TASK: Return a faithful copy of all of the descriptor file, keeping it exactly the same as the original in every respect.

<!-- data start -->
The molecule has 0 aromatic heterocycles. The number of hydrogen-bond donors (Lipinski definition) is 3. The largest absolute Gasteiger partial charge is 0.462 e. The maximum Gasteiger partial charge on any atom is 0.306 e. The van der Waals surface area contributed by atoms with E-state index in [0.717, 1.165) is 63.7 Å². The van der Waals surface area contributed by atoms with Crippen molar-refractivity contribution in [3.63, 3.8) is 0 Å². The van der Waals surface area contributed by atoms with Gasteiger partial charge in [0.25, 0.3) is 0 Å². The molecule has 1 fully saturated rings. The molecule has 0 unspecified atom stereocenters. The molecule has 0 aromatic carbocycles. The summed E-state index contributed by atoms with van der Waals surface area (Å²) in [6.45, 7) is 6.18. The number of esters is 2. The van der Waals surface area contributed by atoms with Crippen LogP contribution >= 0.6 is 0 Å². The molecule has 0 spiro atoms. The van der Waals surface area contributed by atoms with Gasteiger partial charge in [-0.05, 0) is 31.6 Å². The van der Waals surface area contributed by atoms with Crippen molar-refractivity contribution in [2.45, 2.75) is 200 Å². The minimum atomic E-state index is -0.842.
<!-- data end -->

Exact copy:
The molecule has 0 aromatic heterocycles. The number of hydrogen-bond donors (Lipinski definition) is 3. The largest absolute Gasteiger partial charge is 0.462 e. The maximum Gasteiger partial charge on any atom is 0.306 e. The van der Waals surface area contributed by atoms with E-state index in [0.717, 1.165) is 63.7 Å². The van der Waals surface area contributed by atoms with Crippen molar-refractivity contribution in [3.63, 3.8) is 0 Å². The van der Waals surface area contributed by atoms with Gasteiger partial charge in [0.25, 0.3) is 0 Å². The molecule has 1 fully saturated rings. The molecule has 0 unspecified atom stereocenters. The molecule has 0 aromatic carbocycles. The summed E-state index contributed by atoms with van der Waals surface area (Å²) in [6.45, 7) is 6.18. The number of esters is 2. The van der Waals surface area contributed by atoms with Crippen LogP contribution >= 0.6 is 0 Å². The molecule has 0 spiro atoms. The van der Waals surface area contributed by atoms with Gasteiger partial charge in [-0.05, 0) is 31.6 Å². The van der Waals surface area contributed by atoms with Crippen molar-refractivity contribution in [2.45, 2.75) is 200 Å². The minimum atomic E-state index is -0.842.